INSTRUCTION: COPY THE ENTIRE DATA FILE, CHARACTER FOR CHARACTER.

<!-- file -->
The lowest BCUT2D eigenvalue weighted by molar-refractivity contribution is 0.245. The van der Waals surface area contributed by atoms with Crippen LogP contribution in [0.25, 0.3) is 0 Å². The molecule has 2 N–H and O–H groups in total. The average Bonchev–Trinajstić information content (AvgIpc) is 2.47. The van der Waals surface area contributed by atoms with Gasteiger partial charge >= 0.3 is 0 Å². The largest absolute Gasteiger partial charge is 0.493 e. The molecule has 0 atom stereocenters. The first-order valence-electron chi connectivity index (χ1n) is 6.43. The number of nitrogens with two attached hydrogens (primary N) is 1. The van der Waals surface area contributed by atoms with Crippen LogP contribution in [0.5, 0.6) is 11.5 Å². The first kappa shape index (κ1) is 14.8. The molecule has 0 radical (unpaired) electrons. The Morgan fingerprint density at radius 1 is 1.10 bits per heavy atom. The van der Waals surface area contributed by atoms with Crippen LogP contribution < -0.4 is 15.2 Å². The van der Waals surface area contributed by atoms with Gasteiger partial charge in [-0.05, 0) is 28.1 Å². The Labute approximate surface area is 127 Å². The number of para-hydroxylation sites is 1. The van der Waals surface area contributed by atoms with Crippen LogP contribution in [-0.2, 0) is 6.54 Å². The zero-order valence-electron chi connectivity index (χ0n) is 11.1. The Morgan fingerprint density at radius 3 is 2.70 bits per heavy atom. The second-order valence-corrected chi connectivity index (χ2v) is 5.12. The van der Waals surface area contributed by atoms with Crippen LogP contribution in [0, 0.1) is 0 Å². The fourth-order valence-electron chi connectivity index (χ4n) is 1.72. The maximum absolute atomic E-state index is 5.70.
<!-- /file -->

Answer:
The lowest BCUT2D eigenvalue weighted by molar-refractivity contribution is 0.245. The van der Waals surface area contributed by atoms with Crippen LogP contribution in [0.25, 0.3) is 0 Å². The molecule has 2 N–H and O–H groups in total. The average Bonchev–Trinajstić information content (AvgIpc) is 2.47. The van der Waals surface area contributed by atoms with Gasteiger partial charge >= 0.3 is 0 Å². The largest absolute Gasteiger partial charge is 0.493 e. The molecule has 0 atom stereocenters. The first-order valence-electron chi connectivity index (χ1n) is 6.43. The number of nitrogens with two attached hydrogens (primary N) is 1. The van der Waals surface area contributed by atoms with Crippen LogP contribution in [0.5, 0.6) is 11.5 Å². The first kappa shape index (κ1) is 14.8. The molecule has 0 radical (unpaired) electrons. The Morgan fingerprint density at radius 1 is 1.10 bits per heavy atom. The van der Waals surface area contributed by atoms with Crippen LogP contribution < -0.4 is 15.2 Å². The van der Waals surface area contributed by atoms with Gasteiger partial charge in [-0.05, 0) is 28.1 Å². The Labute approximate surface area is 127 Å². The number of para-hydroxylation sites is 1. The van der Waals surface area contributed by atoms with Crippen LogP contribution in [-0.2, 0) is 6.54 Å². The zero-order valence-electron chi connectivity index (χ0n) is 11.1. The Morgan fingerprint density at radius 3 is 2.70 bits per heavy atom. The second-order valence-corrected chi connectivity index (χ2v) is 5.12. The van der Waals surface area contributed by atoms with Crippen LogP contribution in [0, 0.1) is 0 Å². The fourth-order valence-electron chi connectivity index (χ4n) is 1.72. The maximum absolute atomic E-state index is 5.70.